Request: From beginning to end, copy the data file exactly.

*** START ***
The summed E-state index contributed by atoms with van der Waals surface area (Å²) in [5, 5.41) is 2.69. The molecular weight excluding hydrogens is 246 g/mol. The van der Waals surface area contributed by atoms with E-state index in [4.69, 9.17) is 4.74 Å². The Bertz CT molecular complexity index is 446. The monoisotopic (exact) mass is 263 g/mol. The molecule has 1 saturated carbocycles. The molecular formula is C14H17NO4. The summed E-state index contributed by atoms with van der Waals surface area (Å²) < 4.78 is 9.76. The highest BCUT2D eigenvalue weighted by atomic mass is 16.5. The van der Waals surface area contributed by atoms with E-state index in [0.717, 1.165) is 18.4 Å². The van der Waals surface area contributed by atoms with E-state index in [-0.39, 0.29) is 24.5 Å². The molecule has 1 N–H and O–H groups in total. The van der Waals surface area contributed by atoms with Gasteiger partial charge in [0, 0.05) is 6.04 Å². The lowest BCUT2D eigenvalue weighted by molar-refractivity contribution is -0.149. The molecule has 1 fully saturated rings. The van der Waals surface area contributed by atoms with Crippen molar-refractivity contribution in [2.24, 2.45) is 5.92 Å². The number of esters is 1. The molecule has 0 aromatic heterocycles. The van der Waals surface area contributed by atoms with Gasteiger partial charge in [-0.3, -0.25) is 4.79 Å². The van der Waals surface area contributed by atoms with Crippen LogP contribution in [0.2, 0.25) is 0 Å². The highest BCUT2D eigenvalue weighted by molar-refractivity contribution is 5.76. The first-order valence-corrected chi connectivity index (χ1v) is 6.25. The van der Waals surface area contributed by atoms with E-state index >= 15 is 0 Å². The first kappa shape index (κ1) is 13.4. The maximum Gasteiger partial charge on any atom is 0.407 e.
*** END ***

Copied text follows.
The summed E-state index contributed by atoms with van der Waals surface area (Å²) in [5, 5.41) is 2.69. The molecular weight excluding hydrogens is 246 g/mol. The van der Waals surface area contributed by atoms with E-state index in [4.69, 9.17) is 4.74 Å². The Bertz CT molecular complexity index is 446. The monoisotopic (exact) mass is 263 g/mol. The molecule has 1 saturated carbocycles. The molecular formula is C14H17NO4. The summed E-state index contributed by atoms with van der Waals surface area (Å²) < 4.78 is 9.76. The highest BCUT2D eigenvalue weighted by atomic mass is 16.5. The van der Waals surface area contributed by atoms with E-state index in [0.717, 1.165) is 18.4 Å². The van der Waals surface area contributed by atoms with E-state index in [-0.39, 0.29) is 24.5 Å². The molecule has 1 N–H and O–H groups in total. The van der Waals surface area contributed by atoms with Gasteiger partial charge in [0, 0.05) is 6.04 Å². The lowest BCUT2D eigenvalue weighted by molar-refractivity contribution is -0.149. The molecule has 1 fully saturated rings. The van der Waals surface area contributed by atoms with Crippen molar-refractivity contribution in [2.24, 2.45) is 5.92 Å². The number of esters is 1. The molecule has 0 aromatic heterocycles. The van der Waals surface area contributed by atoms with Gasteiger partial charge in [-0.3, -0.25) is 4.79 Å². The van der Waals surface area contributed by atoms with Crippen LogP contribution in [0.2, 0.25) is 0 Å². The highest BCUT2D eigenvalue weighted by molar-refractivity contribution is 5.76. The first-order valence-corrected chi connectivity index (χ1v) is 6.25. The van der Waals surface area contributed by atoms with E-state index >= 15 is 0 Å². The first kappa shape index (κ1) is 13.4. The maximum Gasteiger partial charge on any atom is 0.407 e.